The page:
Last month I shared some stories of my brief career as a West End madam at the Bute and Pendrell St James Court, an episode shared with friends Chrissie Warren and Jamie Lee Hamilton, and I promised to tell you how it all came to a close.
I think our landlord, an affable German, caught on to what was afoot the night the terrorists bombed the basement parking lot.
Up to that point, he and his wife had missed most of the late-night action and actually seemed to think they were running a retirement home.
Mary, the housemaid who brought clean sheets and local gossip twice a week, had told us about the foreign (she thought Russian) couple up on the next floor who had a frightening collection of firearms. They were, Mary claimed, mounted on walls and falling out of closets.
We had our own problems so didn’t pay much attention. Not, at least, until three o’clock one morning when the building was rocked by an enormous explosion. We weren’t the only people in our building with questionable incomes, and within minutes the halls were full of half-dressed hookers, johns pulling on their pants and making for the nearest staircase, and little old ladies who were getting their first good look at the neighbours.
Many toilets were flushed and thousands of dollars worth of illicit drugs were consigned to the care of the Vancouver Sewage and Drainage District.
There were sirens, lights flashing, queens screaming, respectable businessmen explaining to one another that they were just visiting friends, and our landlord rushing up and down the halls yelling commands in German.
When the dust had settled and it became evident that nobody was going to get arrested, the rumour took hold that the car belonging to the heavily armed couple upstairs had been bombed to tinsel and that they had vacated their apartment during the confusion. We made a mental note to pump Mary for more information in the morning and went back to work. We did have a business to run!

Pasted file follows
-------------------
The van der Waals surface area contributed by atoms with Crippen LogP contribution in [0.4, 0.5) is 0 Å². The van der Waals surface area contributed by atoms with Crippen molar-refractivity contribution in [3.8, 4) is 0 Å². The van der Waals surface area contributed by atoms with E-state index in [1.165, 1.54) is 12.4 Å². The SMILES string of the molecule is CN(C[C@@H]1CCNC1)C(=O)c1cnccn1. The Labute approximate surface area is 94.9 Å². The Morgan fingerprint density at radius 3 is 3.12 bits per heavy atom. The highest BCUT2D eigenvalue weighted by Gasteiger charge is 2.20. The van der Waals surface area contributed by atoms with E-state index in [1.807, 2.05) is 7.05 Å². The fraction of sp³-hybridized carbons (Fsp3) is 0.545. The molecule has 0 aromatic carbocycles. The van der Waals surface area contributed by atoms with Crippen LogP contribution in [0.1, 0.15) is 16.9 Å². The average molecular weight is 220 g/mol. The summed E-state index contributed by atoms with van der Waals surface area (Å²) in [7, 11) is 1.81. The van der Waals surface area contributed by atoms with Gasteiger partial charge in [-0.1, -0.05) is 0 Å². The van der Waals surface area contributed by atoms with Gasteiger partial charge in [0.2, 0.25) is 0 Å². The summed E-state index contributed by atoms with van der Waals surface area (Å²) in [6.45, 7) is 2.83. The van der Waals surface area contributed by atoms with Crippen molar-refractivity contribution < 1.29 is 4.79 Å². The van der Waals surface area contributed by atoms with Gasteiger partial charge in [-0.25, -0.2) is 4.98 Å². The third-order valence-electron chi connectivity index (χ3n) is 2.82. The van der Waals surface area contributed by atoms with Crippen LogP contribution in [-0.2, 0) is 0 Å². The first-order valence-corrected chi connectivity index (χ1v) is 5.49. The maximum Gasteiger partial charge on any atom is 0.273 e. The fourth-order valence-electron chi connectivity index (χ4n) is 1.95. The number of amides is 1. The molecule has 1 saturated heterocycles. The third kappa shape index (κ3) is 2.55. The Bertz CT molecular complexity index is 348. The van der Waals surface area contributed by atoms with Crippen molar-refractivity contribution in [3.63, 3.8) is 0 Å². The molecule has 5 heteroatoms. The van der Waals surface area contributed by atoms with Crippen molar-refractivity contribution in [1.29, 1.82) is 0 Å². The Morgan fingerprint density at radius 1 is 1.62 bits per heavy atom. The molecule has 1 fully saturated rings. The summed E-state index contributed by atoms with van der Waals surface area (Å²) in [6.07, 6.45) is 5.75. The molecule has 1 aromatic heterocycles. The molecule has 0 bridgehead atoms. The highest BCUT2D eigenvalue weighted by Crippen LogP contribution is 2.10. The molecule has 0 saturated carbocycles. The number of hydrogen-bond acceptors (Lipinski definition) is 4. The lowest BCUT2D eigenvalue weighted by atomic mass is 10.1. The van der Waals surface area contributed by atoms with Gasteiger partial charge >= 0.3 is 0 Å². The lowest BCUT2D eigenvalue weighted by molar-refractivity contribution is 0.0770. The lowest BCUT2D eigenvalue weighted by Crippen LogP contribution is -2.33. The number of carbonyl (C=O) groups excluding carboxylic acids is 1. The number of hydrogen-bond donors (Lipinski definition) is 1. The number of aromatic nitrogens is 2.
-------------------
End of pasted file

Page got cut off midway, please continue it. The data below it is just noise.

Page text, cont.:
As with any business, systems are all-important in the love-for-sale trade, and anything more complicated than a quickie requires a good deal of planning. You’re dealing with the law, unpredictable customers and a landlord whose attention you would rather not attract. Never mind the terrorists.
Do be patient with the systems. The secret door-knock signals, the cleverly worded conversations over the intercom, and the “Joe sent me” mystique are all for your own protection.
I mean, what are you doing here, anyway?
It was a deviation from such a system that helped me avoid a lengthy sentence for living off the avails, contributing to the delinquency of a juvenile, harbouring a runaway, possession of any number of unhealthy stimulants, and failing to file a tax return for the period in question.
It had been a fairly quiet evening, and Dagmire and I were closing up shop around 3:30am when there was a frantic knocking on our door.
At that hour of the morning a knock on the door might seem a matter of course for an establishment of our sort. But the fact was that nobody, and may I emphasize nobody, ever knocked on that door without first having been buzzed in on the intercom.
The two young men responsible for all that knocking were eager for “a good time” and refused to accept my assurances that I didn’t know what they were talking about and that we had just gotten home from a very late church meeting.
Dagmire, who hadn’t had a very good night, was pushing to let them in. The fellows were brandishing cash and insisting that a friend had sent them, and on that thin red moment hinged my entire future — or at least the next several years’ worth.
Gut instinct took hold and I slammed the door, sent a disgruntled Dagmire off to bed and took myself off to the Taurus Baths for the rest cure.
Leaving the building, I almost fell over a black police van parked at the curb. There, chatting amiably with the uniformed driver, was one of the fun-seekers I had just turned away from our door.
That was it. A brisk walk to the steams, a quick call home to give a heads-up, and another chapter for the memoirs came to a complete, grinding halt.
Oh, there was some talk of finding another apartment, but that was it for me. Anyway, I had a column to file!